Jan 11, 2015, 11:53 AM EDT
If Redskins fans want Scot McCloughan to build a winning team, they will need to be patient since he will build mostly through the draft. How patient? Well, McCloughan started picking personnel for the 49ers in 2005. They didn’t have a winning season until they went 13-3 and lost in the NFC title game in 2011.
But McCloughan doesn’t think it will take that long to bring at least some degree of success to Washington. Why? He believes he’s starting out with better material to work with.
“Coming in here, this roster, from what I know about right now, was much more improved than the 49ers,” he said during his introductory news conference on Friday.
It’s easy to say that before really digging in to the roster and seeing what’s there and, more importantly, what isn’t. But does that statement pass the smell test? Let’s compare the 49ers in 2004, the year before McCloughan came to that organization, to the Redskins team he is now in charge of.
Here are a few numbers to chew on.
The first glance tells you that these are two pretty bad football teams. Neither ranked in the top 10 in anything listed here. Mostly they were well below average. We don’t want to get too much into the weeds on analyzing the numbers here but they do show that the ’14 Redskins were probably a bit better than the ’04 Niners but both had well-deserved poor records.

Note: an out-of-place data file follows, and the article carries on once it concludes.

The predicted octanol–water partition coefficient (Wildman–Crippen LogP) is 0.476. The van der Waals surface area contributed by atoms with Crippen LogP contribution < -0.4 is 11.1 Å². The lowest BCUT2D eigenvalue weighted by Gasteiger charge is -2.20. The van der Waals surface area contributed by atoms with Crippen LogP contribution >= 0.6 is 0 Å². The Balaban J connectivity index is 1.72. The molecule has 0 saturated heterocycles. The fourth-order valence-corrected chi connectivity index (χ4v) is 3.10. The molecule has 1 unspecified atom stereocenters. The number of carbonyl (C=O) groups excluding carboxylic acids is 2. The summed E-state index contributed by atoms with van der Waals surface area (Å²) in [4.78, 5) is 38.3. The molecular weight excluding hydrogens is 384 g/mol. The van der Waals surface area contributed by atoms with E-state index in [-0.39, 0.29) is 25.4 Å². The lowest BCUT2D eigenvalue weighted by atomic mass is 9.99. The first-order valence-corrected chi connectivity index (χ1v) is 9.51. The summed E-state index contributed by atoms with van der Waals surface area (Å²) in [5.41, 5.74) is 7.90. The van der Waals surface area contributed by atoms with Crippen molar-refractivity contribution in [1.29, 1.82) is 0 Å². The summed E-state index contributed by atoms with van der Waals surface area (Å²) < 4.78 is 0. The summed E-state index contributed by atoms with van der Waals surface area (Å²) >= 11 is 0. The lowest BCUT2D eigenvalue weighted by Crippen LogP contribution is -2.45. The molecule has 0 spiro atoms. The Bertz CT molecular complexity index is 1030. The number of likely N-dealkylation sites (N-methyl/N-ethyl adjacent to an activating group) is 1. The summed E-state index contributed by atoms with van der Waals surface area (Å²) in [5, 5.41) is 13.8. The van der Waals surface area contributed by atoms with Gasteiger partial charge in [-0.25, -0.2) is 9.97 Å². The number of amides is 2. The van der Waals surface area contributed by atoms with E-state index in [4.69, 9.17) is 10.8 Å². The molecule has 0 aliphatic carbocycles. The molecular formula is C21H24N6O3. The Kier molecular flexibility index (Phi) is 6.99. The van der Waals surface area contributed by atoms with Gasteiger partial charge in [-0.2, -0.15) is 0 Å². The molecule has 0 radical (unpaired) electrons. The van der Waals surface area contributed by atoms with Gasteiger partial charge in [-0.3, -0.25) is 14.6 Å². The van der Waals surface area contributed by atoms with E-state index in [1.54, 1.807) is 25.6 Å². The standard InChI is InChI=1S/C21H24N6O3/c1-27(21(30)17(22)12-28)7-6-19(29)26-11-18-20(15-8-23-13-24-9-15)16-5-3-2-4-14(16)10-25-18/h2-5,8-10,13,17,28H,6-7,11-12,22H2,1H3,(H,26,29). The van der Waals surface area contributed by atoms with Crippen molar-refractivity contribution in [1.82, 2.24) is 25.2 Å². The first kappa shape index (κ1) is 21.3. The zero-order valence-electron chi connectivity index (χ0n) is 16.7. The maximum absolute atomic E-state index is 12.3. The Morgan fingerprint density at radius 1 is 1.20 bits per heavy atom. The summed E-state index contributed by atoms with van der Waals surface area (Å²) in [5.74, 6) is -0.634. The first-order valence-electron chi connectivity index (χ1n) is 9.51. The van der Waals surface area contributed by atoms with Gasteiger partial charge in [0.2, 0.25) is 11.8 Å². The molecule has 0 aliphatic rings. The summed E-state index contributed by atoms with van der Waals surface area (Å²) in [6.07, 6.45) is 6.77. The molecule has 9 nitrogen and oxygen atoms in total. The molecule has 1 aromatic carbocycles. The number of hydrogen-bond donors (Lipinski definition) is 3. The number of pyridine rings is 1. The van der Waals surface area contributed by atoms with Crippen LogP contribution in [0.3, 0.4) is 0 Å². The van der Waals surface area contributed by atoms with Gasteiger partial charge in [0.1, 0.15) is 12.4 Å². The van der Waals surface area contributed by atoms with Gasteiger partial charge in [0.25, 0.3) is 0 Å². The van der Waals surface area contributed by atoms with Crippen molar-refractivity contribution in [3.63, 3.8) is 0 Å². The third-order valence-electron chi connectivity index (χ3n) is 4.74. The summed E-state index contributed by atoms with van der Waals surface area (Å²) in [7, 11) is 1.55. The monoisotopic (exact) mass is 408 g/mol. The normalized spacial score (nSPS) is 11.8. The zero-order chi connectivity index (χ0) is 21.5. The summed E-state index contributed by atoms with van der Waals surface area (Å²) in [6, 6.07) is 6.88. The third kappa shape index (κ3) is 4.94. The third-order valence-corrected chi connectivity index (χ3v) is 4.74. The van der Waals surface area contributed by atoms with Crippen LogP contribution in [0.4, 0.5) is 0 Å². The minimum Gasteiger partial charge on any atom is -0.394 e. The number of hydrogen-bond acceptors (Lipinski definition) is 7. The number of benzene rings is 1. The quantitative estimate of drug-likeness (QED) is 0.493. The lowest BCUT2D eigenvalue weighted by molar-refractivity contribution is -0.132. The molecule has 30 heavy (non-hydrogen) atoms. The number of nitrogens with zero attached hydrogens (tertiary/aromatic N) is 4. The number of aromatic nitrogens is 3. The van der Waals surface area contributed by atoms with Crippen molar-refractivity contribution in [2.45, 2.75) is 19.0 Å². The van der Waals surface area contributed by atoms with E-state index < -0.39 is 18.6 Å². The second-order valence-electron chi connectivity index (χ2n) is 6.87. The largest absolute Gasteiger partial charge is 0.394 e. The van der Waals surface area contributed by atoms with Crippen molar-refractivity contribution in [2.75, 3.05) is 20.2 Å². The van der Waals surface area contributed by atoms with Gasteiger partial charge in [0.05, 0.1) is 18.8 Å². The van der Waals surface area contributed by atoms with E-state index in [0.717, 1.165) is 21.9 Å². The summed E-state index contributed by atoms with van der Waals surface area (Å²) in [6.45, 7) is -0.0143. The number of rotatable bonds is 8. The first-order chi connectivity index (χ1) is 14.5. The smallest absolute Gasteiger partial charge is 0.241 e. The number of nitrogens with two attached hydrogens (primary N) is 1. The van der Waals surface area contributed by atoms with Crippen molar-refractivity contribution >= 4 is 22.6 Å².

How about the players? Tim Rattay and Ken Dorsey split the snaps at quarterback. They combined for a sub-mediocre passer rating of 69.9. Last year Kirk Cousins, Robert Griffin III, and Colt McCoy combined for an 88.8 passer rating. While the futures of all three of the Redskins QB’s are up in the air, they are probably will have better careers than Dorsey and Rattay.
At running back, Alfred Morris is better than Kevan Barlow. On their worst days, ’14 Redskins wide receivers Pierre Garçon and DeSean Jackson can run circles around Cedrick Wilson and Brandon Lloyd, the leading wide receivers for those 49ers. Neither offensive line was anything to write home about but that 49ers team didn’t have anyone as good as Trent Williams, who has been named to three straight Pro Bowls.
49ers defensive tackle Bryant Young was still starting but past his prime while future Redskins defensive end Andre Carter was injured for about half of the season. Nobody came close to matching the 13.5 sacks that Ryan Kerrigan posted this year; end John Engelberger led the ’04 49ers in sacks with six. Neither secondary had a standout player.
I’m not sure that this Redskins team is “much” better than that 49ers team, as McCloughan said but it does appear that the ’14 Redskins are a bit further away than rock bottom than the ’04 49ers were. McCloughan probably does have a few more effective players to work with than he did 10 years ago.. But he still has his work cut out for him.
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